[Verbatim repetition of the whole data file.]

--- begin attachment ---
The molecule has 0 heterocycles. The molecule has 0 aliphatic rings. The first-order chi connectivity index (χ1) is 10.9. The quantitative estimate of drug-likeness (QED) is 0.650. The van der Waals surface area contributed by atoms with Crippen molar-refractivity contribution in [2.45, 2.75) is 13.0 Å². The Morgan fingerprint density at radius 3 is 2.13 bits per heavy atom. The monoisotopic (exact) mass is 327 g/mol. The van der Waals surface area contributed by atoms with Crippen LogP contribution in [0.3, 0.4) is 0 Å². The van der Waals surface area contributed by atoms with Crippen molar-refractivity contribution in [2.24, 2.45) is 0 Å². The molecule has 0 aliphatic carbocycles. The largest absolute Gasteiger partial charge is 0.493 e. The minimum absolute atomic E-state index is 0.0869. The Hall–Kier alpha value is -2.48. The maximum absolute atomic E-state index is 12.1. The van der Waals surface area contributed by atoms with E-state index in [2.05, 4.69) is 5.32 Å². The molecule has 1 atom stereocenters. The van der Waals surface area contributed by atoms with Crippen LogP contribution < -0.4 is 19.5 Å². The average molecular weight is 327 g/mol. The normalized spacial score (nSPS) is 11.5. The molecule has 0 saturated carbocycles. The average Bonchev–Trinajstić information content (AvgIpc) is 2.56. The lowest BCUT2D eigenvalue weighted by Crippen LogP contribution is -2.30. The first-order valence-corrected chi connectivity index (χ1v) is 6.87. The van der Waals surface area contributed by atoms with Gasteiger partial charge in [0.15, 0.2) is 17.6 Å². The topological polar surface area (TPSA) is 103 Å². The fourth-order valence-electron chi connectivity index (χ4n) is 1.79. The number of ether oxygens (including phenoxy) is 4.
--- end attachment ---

The molecule has 0 heterocycles. The molecule has 0 aliphatic rings. The first-order chi connectivity index (χ1) is 10.9. The quantitative estimate of drug-likeness (QED) is 0.650. The van der Waals surface area contributed by atoms with Crippen molar-refractivity contribution in [2.45, 2.75) is 13.0 Å². The Morgan fingerprint density at radius 3 is 2.13 bits per heavy atom. The monoisotopic (exact) mass is 327 g/mol. The van der Waals surface area contributed by atoms with Crippen LogP contribution in [0.3, 0.4) is 0 Å². The van der Waals surface area contributed by atoms with Crippen molar-refractivity contribution in [2.24, 2.45) is 0 Å². The molecule has 0 aliphatic carbocycles. The largest absolute Gasteiger partial charge is 0.493 e. The minimum absolute atomic E-state index is 0.0869. The Hall–Kier alpha value is -2.48. The maximum absolute atomic E-state index is 12.1. The van der Waals surface area contributed by atoms with E-state index in [2.05, 4.69) is 5.32 Å². The molecule has 1 atom stereocenters. The van der Waals surface area contributed by atoms with Crippen LogP contribution < -0.4 is 19.5 Å². The average molecular weight is 327 g/mol. The normalized spacial score (nSPS) is 11.5. The molecule has 0 saturated carbocycles. The average Bonchev–Trinajstić information content (AvgIpc) is 2.56. The lowest BCUT2D eigenvalue weighted by Crippen LogP contribution is -2.30. The first-order valence-corrected chi connectivity index (χ1v) is 6.87. The van der Waals surface area contributed by atoms with Gasteiger partial charge in [0.15, 0.2) is 17.6 Å². The topological polar surface area (TPSA) is 103 Å². The fourth-order valence-electron chi connectivity index (χ4n) is 1.79. The number of ether oxygens (including phenoxy) is 4.